Toni Pierce-Sands and Uri Sands are the creative husband-and-wife duo who put the T-(Toni) and the U-(Uri) in TU Dance. Photo credit: Ingrid Werthmann

Seena: Talk a bit about the origins of TU Dance.

Uri: The initial concept for TU Dance was a project called Space.TU.Embrace. I had this choreographic interest that I wanted to pursue, and we assembled our friends to help. Space.TU.Embrace was about finding a way for us to create and develop work with our colleagues.

Toni: We started the journey with our friends. Most dance performances were happening at the Southern Theater at the time, but we decided to start small. We performed in the 103-seat black box at the University of Minnesota for two years. Then, at the Southern Theater and finally, The O’Shaughnessy. We built our audience from family and friends.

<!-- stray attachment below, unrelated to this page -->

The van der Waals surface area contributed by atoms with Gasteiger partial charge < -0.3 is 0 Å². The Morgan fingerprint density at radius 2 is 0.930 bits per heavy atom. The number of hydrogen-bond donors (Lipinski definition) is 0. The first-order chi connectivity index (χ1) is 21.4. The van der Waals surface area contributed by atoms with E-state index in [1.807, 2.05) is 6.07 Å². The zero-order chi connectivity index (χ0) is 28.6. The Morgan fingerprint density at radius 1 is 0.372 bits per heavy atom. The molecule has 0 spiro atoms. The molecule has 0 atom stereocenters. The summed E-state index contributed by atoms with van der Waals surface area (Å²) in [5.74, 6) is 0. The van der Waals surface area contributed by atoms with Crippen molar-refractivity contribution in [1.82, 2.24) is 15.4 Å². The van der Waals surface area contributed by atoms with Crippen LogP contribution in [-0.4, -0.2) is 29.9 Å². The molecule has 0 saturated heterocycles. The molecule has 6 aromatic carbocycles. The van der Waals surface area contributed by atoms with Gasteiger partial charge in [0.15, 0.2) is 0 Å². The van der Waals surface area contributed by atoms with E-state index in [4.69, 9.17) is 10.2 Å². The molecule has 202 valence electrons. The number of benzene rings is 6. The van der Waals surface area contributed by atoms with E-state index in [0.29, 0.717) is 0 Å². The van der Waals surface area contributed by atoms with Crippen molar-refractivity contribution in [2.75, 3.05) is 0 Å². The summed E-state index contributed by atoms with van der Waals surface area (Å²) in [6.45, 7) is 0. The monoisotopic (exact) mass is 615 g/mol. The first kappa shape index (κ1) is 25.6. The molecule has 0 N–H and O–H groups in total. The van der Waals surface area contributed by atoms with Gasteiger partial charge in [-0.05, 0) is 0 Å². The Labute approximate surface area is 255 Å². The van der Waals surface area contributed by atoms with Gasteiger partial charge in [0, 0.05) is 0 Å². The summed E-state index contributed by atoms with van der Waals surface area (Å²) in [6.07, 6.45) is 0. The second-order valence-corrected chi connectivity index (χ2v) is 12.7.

Seena: When did you start dancing?

Toni: I was six. My first teacher was Loyce Houlton. I remember sitting on the floor and watching a dance class. At a point, she stopped the class, walked over to me, gave me her hand and said, “Would you like to join us?” I remember taking her hand and I never looked back. That was it for me.

Uri: I started as a break-dancer. I grew up during the 80s in the break-dance era when hip-hop was being established—the whole pop and lock phenomenon. My first formalized training began when I was 10 years old and I started taking ballet classes at a local performing arts elementary school in Miami.

Seena: When you started TU Dance, was the dance scene of the Twin Cities racially diverse?

Toni: Things were happening here and there, but it was not enough. I was inspired because the Twin Cities had, in fact, become much more diverse than I experienced growing up here as a kid. I just wasn’t seeing that in the dance community. That was one of the drivers to create TU Dance.